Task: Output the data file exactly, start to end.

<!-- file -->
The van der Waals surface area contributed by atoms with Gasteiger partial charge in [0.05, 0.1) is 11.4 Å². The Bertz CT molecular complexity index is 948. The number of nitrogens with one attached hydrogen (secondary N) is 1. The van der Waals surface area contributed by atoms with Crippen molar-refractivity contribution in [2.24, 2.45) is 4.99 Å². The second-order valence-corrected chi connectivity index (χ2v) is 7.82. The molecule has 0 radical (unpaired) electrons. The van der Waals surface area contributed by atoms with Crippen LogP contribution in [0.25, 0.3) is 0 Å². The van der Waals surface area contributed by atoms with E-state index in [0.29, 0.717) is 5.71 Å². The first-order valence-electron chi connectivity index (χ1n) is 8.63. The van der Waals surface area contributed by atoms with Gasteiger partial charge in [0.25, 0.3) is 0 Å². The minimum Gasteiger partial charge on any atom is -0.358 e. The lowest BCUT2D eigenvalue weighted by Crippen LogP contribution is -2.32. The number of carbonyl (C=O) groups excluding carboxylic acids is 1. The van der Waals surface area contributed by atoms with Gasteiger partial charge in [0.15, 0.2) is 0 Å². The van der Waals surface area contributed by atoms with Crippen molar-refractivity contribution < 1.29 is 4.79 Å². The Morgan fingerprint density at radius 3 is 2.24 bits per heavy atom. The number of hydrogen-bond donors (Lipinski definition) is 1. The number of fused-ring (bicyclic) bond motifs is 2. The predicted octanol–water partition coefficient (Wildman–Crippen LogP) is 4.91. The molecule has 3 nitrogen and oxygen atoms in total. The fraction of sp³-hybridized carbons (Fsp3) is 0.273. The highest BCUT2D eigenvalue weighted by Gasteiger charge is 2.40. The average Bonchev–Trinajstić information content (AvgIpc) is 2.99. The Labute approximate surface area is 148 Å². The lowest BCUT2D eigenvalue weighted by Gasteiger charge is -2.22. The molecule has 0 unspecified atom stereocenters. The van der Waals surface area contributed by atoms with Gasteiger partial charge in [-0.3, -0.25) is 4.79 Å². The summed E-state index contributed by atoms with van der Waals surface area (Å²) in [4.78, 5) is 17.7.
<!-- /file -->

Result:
The van der Waals surface area contributed by atoms with Gasteiger partial charge in [0.05, 0.1) is 11.4 Å². The Bertz CT molecular complexity index is 948. The number of nitrogens with one attached hydrogen (secondary N) is 1. The van der Waals surface area contributed by atoms with Crippen molar-refractivity contribution in [2.24, 2.45) is 4.99 Å². The second-order valence-corrected chi connectivity index (χ2v) is 7.82. The molecule has 0 radical (unpaired) electrons. The van der Waals surface area contributed by atoms with Crippen LogP contribution in [0.25, 0.3) is 0 Å². The van der Waals surface area contributed by atoms with E-state index in [0.29, 0.717) is 5.71 Å². The first-order valence-electron chi connectivity index (χ1n) is 8.63. The van der Waals surface area contributed by atoms with Gasteiger partial charge in [0.25, 0.3) is 0 Å². The minimum Gasteiger partial charge on any atom is -0.358 e. The lowest BCUT2D eigenvalue weighted by Crippen LogP contribution is -2.32. The number of carbonyl (C=O) groups excluding carboxylic acids is 1. The van der Waals surface area contributed by atoms with Gasteiger partial charge in [0.15, 0.2) is 0 Å². The van der Waals surface area contributed by atoms with Crippen molar-refractivity contribution < 1.29 is 4.79 Å². The Morgan fingerprint density at radius 3 is 2.24 bits per heavy atom. The number of hydrogen-bond donors (Lipinski definition) is 1. The number of fused-ring (bicyclic) bond motifs is 2. The predicted octanol–water partition coefficient (Wildman–Crippen LogP) is 4.91. The molecule has 3 nitrogen and oxygen atoms in total. The fraction of sp³-hybridized carbons (Fsp3) is 0.273. The highest BCUT2D eigenvalue weighted by Gasteiger charge is 2.40. The average Bonchev–Trinajstić information content (AvgIpc) is 2.99. The Labute approximate surface area is 148 Å². The lowest BCUT2D eigenvalue weighted by Gasteiger charge is -2.22. The molecule has 0 unspecified atom stereocenters. The van der Waals surface area contributed by atoms with Gasteiger partial charge in [-0.3, -0.25) is 4.79 Å². The summed E-state index contributed by atoms with van der Waals surface area (Å²) in [4.78, 5) is 17.7.